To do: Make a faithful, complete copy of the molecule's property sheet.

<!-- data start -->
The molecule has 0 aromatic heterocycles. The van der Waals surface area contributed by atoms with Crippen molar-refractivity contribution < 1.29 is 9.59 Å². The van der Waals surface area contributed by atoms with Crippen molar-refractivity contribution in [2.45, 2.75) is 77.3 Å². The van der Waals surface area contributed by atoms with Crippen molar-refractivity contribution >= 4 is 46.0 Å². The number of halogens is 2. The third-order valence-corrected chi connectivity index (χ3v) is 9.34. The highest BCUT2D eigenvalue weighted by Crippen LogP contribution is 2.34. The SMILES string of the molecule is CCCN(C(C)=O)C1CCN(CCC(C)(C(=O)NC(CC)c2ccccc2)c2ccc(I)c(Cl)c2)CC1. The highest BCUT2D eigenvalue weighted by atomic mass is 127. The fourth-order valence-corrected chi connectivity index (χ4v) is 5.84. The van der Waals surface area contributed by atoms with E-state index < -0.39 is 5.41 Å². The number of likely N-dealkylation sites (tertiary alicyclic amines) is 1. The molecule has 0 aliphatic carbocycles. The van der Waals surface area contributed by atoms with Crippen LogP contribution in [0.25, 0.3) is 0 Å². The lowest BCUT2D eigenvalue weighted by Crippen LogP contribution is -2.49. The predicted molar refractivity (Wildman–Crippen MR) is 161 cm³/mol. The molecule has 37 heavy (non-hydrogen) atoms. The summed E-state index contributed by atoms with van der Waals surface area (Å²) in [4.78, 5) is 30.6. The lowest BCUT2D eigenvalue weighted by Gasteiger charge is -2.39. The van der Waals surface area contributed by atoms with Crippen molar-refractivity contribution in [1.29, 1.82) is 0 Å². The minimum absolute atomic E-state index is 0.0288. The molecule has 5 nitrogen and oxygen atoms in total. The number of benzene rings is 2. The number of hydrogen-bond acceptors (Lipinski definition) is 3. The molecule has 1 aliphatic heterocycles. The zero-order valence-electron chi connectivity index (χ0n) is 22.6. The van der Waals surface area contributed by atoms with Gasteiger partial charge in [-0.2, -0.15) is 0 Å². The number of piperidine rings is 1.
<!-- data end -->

The molecule has 0 aromatic heterocycles. The van der Waals surface area contributed by atoms with Crippen molar-refractivity contribution < 1.29 is 9.59 Å². The van der Waals surface area contributed by atoms with Crippen molar-refractivity contribution in [2.45, 2.75) is 77.3 Å². The van der Waals surface area contributed by atoms with Crippen molar-refractivity contribution >= 4 is 46.0 Å². The number of halogens is 2. The third-order valence-corrected chi connectivity index (χ3v) is 9.34. The highest BCUT2D eigenvalue weighted by Crippen LogP contribution is 2.34. The SMILES string of the molecule is CCCN(C(C)=O)C1CCN(CCC(C)(C(=O)NC(CC)c2ccccc2)c2ccc(I)c(Cl)c2)CC1. The highest BCUT2D eigenvalue weighted by atomic mass is 127. The fourth-order valence-corrected chi connectivity index (χ4v) is 5.84. The van der Waals surface area contributed by atoms with E-state index < -0.39 is 5.41 Å². The number of likely N-dealkylation sites (tertiary alicyclic amines) is 1. The molecule has 0 aliphatic carbocycles. The van der Waals surface area contributed by atoms with Crippen LogP contribution in [0.25, 0.3) is 0 Å². The lowest BCUT2D eigenvalue weighted by Crippen LogP contribution is -2.49. The predicted molar refractivity (Wildman–Crippen MR) is 161 cm³/mol. The molecule has 37 heavy (non-hydrogen) atoms. The summed E-state index contributed by atoms with van der Waals surface area (Å²) in [4.78, 5) is 30.6. The lowest BCUT2D eigenvalue weighted by Gasteiger charge is -2.39. The van der Waals surface area contributed by atoms with Crippen molar-refractivity contribution in [1.29, 1.82) is 0 Å². The minimum absolute atomic E-state index is 0.0288. The molecule has 5 nitrogen and oxygen atoms in total. The number of benzene rings is 2. The number of hydrogen-bond acceptors (Lipinski definition) is 3. The molecule has 1 aliphatic heterocycles. The zero-order valence-electron chi connectivity index (χ0n) is 22.6. The van der Waals surface area contributed by atoms with Gasteiger partial charge in [-0.2, -0.15) is 0 Å². The number of piperidine rings is 1.